Sense of place. This phrase, popularized by cultural geographers, sometimes describes the idea that a particular place can evoke certain impressions, emotions, and reactions by human beings as they experience that landscape. More commonly, sense of place refers to the awareness, commitments, and connections people form to a particular place. In Appalachia, sense of place has long been an important concept in both meanings of the phrase, describing both the power of the mountain landscape and the strong attachment that residents of the region have demonstrated for the places they call home. As we pondered an appropriate name for this new publication, we sought one that would capture this sense of place, and Appalachian Places was born.
The East Tennessee State University Department of Appalachian Studies is delighted to welcome you to the first issue of our new publication. This digital magazine, the successor to Now & Then: The Appalachian Magazine, builds on a long tradition of publishing excellence. The ETSU Center of Excellence for Appalachian Studies and Services published Now & Then from 1984 until 2017, except for a brief period in the early 2000s. It became obvious that a digital publication was the best way to ensure the continued relevance of the magazine to the Appalachian region and make its content available to a wider audience. After much preparation, Appalachian Places is finally here.
ETSU was founded in 1911 to contribute to a better quality of life for the people of its region, which continues to be its central mission than a century later. The Department of Appalachian Studies and Center of Excellence are dedicated to support that mission through our range of programs in education, research, and service. Appalachian Places is an important expression of that mission, focused on publishing quality articles, poems, reviews, photos, and other works that provide thought-provoking commentary on the Appalachian region and related mountain places.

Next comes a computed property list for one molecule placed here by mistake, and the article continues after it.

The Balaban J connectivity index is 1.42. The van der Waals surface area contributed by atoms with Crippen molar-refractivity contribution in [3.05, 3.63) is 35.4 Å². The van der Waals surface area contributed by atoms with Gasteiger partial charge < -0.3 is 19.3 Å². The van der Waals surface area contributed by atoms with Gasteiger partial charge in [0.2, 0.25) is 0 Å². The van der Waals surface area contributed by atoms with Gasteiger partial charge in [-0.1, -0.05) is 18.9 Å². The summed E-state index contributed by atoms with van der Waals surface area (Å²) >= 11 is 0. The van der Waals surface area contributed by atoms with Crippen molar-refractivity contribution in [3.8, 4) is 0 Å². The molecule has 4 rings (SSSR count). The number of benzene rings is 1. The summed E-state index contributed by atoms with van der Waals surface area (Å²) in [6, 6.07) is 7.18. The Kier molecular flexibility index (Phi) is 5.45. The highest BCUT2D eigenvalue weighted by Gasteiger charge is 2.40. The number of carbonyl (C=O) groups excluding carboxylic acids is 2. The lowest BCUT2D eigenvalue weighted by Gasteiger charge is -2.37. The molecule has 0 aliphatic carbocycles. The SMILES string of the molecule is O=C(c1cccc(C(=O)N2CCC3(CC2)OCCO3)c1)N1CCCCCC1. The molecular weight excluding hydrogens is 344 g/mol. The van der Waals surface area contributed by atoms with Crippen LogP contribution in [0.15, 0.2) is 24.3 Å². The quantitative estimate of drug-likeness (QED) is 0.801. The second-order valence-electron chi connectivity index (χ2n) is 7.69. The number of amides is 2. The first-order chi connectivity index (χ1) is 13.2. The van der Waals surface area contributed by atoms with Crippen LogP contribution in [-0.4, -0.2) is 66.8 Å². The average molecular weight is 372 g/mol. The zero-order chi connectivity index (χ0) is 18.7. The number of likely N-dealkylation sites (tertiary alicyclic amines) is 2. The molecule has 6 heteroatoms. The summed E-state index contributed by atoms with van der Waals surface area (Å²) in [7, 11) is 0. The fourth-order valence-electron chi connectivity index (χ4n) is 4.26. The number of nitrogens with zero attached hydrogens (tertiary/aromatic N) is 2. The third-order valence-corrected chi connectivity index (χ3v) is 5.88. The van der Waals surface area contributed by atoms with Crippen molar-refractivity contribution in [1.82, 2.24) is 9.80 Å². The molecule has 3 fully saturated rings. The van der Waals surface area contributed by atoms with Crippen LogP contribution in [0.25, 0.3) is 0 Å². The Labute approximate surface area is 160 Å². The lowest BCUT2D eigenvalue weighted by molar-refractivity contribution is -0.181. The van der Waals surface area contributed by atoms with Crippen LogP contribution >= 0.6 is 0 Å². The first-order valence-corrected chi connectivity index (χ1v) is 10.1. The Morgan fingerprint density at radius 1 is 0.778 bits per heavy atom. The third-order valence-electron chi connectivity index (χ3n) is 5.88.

The photo accompanying this article is a good illustration of this mission. I took the photo while leading students in our department’s study abroad course on a climb to Arthurs Seat, the imposing hill overlooking the city of Edinburgh, Scotland. In this course we take students across both Scotland and Ireland, exploring the historical and cultural connections and common challenges between those places and Appalachia.
This course is part of our department’s growing emphasis on comparative mountain studies, in which we research the commonalities and issues faced by mountain regions around the world. There is much we can learn from each other, whether it be from places within the Appalachian region, the highlands of Scotland and Ireland, the Himalayas, or the many other mountain ranges across the globe. While most of the content of Appalachian Places will focus on the Appalachian Mountains, we also welcome submissions about other highland places around the globe, when relevant to the Appalachian experience, hence our subtitle: Stories from the Highlands.
The range of stories in this opening issue reflect this broad sweep across highland places, including: Phillip Obermiller and Thomas Wagner write about Appalachia’s boat dwellers, Kevin O’Donnell examines the intersection between computer gaming and highland conservation, Charles Duncan starts a series analyzing James Still’s River of Earth, Mark Rutledge takes a look back at the legacy of Now & Then, we celebrate 20 years of the Appalachian Teaching Project, acclaimed poet Robert Morgan contributes several new poems, and two photo essays visit heritage celebrations in the region.
Appalachian Places would not be possible without our dedicated team: co-editor Rebecca Adkins Fletcher, managing editor Mark Rutledge, poetry editor Jesse Graves, photographic editor Charlie Warden, and editorial assistant Becky Parsons. They have done incredible work to launch this publication.
I invite you to join us on a continuing journey as we climb together in a common pursuit of what we can learn from one another about the places we call home and how we might contribute to a better quality of life for people in Appalachia and on other mountains around the world.
Ron Roach, is Chair and Professor of the Department of Appalachian Studies and Director of the Center of Excellence for Appalachian Studies and Services at East Tennessee State University. He serves as Co-Editor of Appalachian Places.